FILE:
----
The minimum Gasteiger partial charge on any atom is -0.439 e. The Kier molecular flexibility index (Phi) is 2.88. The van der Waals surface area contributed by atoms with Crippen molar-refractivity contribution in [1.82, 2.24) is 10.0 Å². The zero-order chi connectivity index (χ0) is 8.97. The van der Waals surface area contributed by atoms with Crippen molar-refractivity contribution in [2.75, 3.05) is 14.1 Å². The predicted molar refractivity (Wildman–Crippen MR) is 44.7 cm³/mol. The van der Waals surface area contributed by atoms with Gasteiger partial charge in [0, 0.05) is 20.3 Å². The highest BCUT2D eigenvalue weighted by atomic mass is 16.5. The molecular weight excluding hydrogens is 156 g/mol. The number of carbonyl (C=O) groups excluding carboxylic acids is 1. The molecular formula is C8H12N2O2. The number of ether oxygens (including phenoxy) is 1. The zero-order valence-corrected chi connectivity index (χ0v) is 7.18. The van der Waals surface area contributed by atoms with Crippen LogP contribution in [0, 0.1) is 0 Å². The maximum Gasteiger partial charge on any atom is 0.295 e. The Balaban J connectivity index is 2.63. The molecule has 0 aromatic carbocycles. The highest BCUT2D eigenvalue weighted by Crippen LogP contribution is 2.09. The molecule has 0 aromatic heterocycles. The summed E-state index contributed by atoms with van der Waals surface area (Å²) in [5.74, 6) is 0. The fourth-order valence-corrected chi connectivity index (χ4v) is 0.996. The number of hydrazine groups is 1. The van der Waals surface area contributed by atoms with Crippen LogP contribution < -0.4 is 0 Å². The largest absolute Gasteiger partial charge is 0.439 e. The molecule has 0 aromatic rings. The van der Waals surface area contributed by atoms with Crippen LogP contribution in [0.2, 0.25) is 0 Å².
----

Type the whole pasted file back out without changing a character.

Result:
The minimum Gasteiger partial charge on any atom is -0.439 e. The Kier molecular flexibility index (Phi) is 2.88. The van der Waals surface area contributed by atoms with Crippen molar-refractivity contribution in [1.82, 2.24) is 10.0 Å². The zero-order chi connectivity index (χ0) is 8.97. The van der Waals surface area contributed by atoms with Crippen molar-refractivity contribution in [2.75, 3.05) is 14.1 Å². The predicted molar refractivity (Wildman–Crippen MR) is 44.7 cm³/mol. The van der Waals surface area contributed by atoms with Gasteiger partial charge in [0, 0.05) is 20.3 Å². The highest BCUT2D eigenvalue weighted by atomic mass is 16.5. The molecular weight excluding hydrogens is 156 g/mol. The number of carbonyl (C=O) groups excluding carboxylic acids is 1. The molecular formula is C8H12N2O2. The number of ether oxygens (including phenoxy) is 1. The zero-order valence-corrected chi connectivity index (χ0v) is 7.18. The van der Waals surface area contributed by atoms with Crippen LogP contribution in [0, 0.1) is 0 Å². The maximum Gasteiger partial charge on any atom is 0.295 e. The Balaban J connectivity index is 2.63. The molecule has 0 aromatic carbocycles. The highest BCUT2D eigenvalue weighted by Crippen LogP contribution is 2.09. The molecule has 0 aromatic heterocycles. The summed E-state index contributed by atoms with van der Waals surface area (Å²) in [5.74, 6) is 0. The fourth-order valence-corrected chi connectivity index (χ4v) is 0.996. The number of hydrazine groups is 1. The van der Waals surface area contributed by atoms with Crippen LogP contribution < -0.4 is 0 Å². The largest absolute Gasteiger partial charge is 0.439 e. The molecule has 0 aromatic rings. The van der Waals surface area contributed by atoms with Crippen LogP contribution in [0.2, 0.25) is 0 Å².